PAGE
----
Eashing is a hamlet 1.5 miles (2.4 km) southeast of Shackleford on the River Wey 1.2 miles (1.9 km) west of Godalming and was once part of the Godalming (hundred); now administered by Guildford Borough Council. The hamlet is divided into Upper Eashing on top of the steep south-east bank and Lower Eashing set low, immediately below the A3 road embankment on the north-west bank. Lower Eashing has an ancient bridge over the River Wey which was constructed in the 14th century by monks from Waverley Abbey. Eashing's two large-unit business park, The Granary and The Wharf are on a large island the bridge behind the public house (The Stag) and the Mill.[7] Twenty buildings strewn across both parts have become architecturally listed buildings.[7]

An breakthrough veterinary practice is located in Eashing, Fitzpatrick Referrals, run by Noel Fitzpatrick. The surgery has performed pioneering bionic development in animals.[12]

Hurtmore

Hurtmore is a settlement and locality in the north of Shackleford, adjoining hilly developed parts of the outskirts of Godalming such as Charterhouse Hill and Prior's Field (which is part of the village of Compton). Charterhouse hill is well known for the traditional public school (independent) with chapel and considerable boarding options, Charterhouse School.

A hot air balloon provider, Reach 4 The Sky, operates flights from the land behind the pub cottages, historically used as a chalk quarry.[13]

An 18 hole golf course with clubhouse is just off the next to the public house, The Squirrel.[14]

The Squirrel Inn, is beside the A3 and has a focus on serving food while providing a few guest rooms. It closed for a period from 28 November 2008 to 17 July 2009 and was refurbished before reopening under new management.[15]

Norney

Norney is separated from Shackleford only by a Mushroom Farm in Shackleford and by individual houses' private woodlands. Six listed buildings are spread about among the no more than 30 private residences, most with private woods.[7] These are: The Lodge,[16] The Church of St Mary,[8] Norney Grange,[17] The Lodge to Norney Grange,[18] Norney Farmhouse[19] and Norney Old House[20] which is a Tudor period cottage with extensions. One of these, Norney Grange is Grade II* listed, described in Landmarks.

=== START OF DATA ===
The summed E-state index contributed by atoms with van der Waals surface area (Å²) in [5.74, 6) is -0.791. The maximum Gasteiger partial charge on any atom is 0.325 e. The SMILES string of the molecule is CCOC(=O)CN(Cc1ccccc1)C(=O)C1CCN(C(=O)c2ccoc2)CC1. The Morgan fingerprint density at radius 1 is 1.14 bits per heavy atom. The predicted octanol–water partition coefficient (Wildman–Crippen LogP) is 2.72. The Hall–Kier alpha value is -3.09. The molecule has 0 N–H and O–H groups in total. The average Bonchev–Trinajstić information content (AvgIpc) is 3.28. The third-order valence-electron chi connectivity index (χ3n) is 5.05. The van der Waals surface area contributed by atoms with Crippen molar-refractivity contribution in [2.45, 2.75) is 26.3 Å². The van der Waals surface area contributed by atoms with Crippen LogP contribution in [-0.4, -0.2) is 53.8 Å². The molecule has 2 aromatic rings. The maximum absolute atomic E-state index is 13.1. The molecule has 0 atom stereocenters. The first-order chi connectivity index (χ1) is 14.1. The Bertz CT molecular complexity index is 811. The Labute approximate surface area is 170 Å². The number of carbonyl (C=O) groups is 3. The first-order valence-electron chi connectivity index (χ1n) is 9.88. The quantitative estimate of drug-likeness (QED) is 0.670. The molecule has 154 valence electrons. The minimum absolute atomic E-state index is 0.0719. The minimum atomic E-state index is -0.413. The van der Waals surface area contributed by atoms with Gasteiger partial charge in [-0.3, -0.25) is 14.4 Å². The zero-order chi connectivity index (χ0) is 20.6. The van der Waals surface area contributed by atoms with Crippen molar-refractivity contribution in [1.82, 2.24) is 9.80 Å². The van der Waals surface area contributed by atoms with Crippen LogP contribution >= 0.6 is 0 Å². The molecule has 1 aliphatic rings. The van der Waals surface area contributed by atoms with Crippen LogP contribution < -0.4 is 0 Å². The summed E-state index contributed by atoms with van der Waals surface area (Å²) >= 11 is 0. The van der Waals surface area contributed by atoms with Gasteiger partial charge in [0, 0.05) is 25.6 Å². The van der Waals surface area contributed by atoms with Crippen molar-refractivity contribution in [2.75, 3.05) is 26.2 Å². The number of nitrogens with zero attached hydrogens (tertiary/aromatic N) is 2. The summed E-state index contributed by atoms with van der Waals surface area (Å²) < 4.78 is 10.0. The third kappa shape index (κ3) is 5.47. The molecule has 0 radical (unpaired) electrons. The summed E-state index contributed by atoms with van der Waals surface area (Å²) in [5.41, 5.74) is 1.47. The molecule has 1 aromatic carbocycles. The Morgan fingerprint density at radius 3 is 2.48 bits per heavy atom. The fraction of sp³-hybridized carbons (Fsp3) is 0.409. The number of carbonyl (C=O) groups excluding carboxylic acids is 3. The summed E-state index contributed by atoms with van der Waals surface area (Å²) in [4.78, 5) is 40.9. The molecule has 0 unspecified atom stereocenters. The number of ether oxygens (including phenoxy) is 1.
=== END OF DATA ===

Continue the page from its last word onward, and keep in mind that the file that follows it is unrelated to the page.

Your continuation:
Gatwick

Nestled among fir and beech plantations is a small neighbourhood consisting of 15 houses, named Gatwick, not to be confused with the former hamlet in Reigate and Banstead (or the airport of the same name), parts of which overlook part of the expanse of placid, acid heath to the northwest, the Surrey Wildlife Trust managed Puttenham & Crooksbury Commons.

Its coordinates are 51°11′45″N 0°41′32″W .

Landmarks

Norney Grange

Norney Grange is the highest architecturally graded listed building in the Norney part of the parish, a rectangular late 1897-1903 built, roughcast stone home with yellow limestone dressings. Its interior is just as remarkable as its exterior, with among many carved features, a green marble chimney breast in end room to left and a half-dome ceiling with gallery landing to the rear.[17]

Hall Place/ Aldro School

William de Shackleford probably owned Hall Place - a substantial manor house which existed here in the 15th century. Its estate covered many acres, including much of today’s village.

Hall Place was demolished in 1797 and a new mansion was built on the site in the late 19th century. During the Second World War this building and much of its grounds were bought by Aldro School, which relocated there from Eastbourne.[21]

Mitchen Hall

To the south-west is a late 17th century two-storey galleted coursed sandstone home with red brick dressings facing its round front drive, which is listed.[22]

Anglo Saxon fortified village and bridge

During the reign of King Alfred the Great an Anglo-Saxon burgh was constructed at Upper Eashing as a defensive point to resist Viking attacks. Both this and the 13th century Eashing Bridge (in two parts) are Scheduled Ancient Monuments [23][24][25]

The bridge is officially listed as "probably built by the monks of Waverley Abbey"; it is made of local rubble stone with thin slabs of Bargate stone set in mortar to form voussoirs over the arches. Its top is of 18th century bricks with no parapet but instead for safety, twentieth century wooden posts and railings. The east span consists of three arches and the west four. Pointed cutwaters to upstream side and rounded cutwaters, "very rare", to downstream side.[25]

Transport

Public Transport

A bus services operates in Hurtmore through the village taking people into the nearby town of Godalming.

The main line between London Waterloo and Portsmouth Harbour is accessible to the east at Farncombe, Godalming railway station and Godalming railway station is a similar distance (of about 2 miles (3.2 km) from nearer parts of Shackleford) in an ESE direction and has more trains per hour.[26]

Road network

An A3 intersection to local roads is directly between Norney and Hurtmore, which is one of three which can be used to access the town of Godalming.[7] Eashing can be accssed by bridleway and footpath under the A3 or from the A3 itself, not by local roads to the northwest.

External links

Shackleford
  • Shackleford Civil Parish Council website and visitor guide
Eashing
  • Eashing Pages of Shackleford Parish Council's webpages
  • Congregationalist Church
  • Eashing / AEscengum Medieval History
Hurtmore
  • Reach4TheSky, Hurtmore
  • Hurtmore Golf Club
  • Hurtmore Badminton Club

Notes and References

Notes
References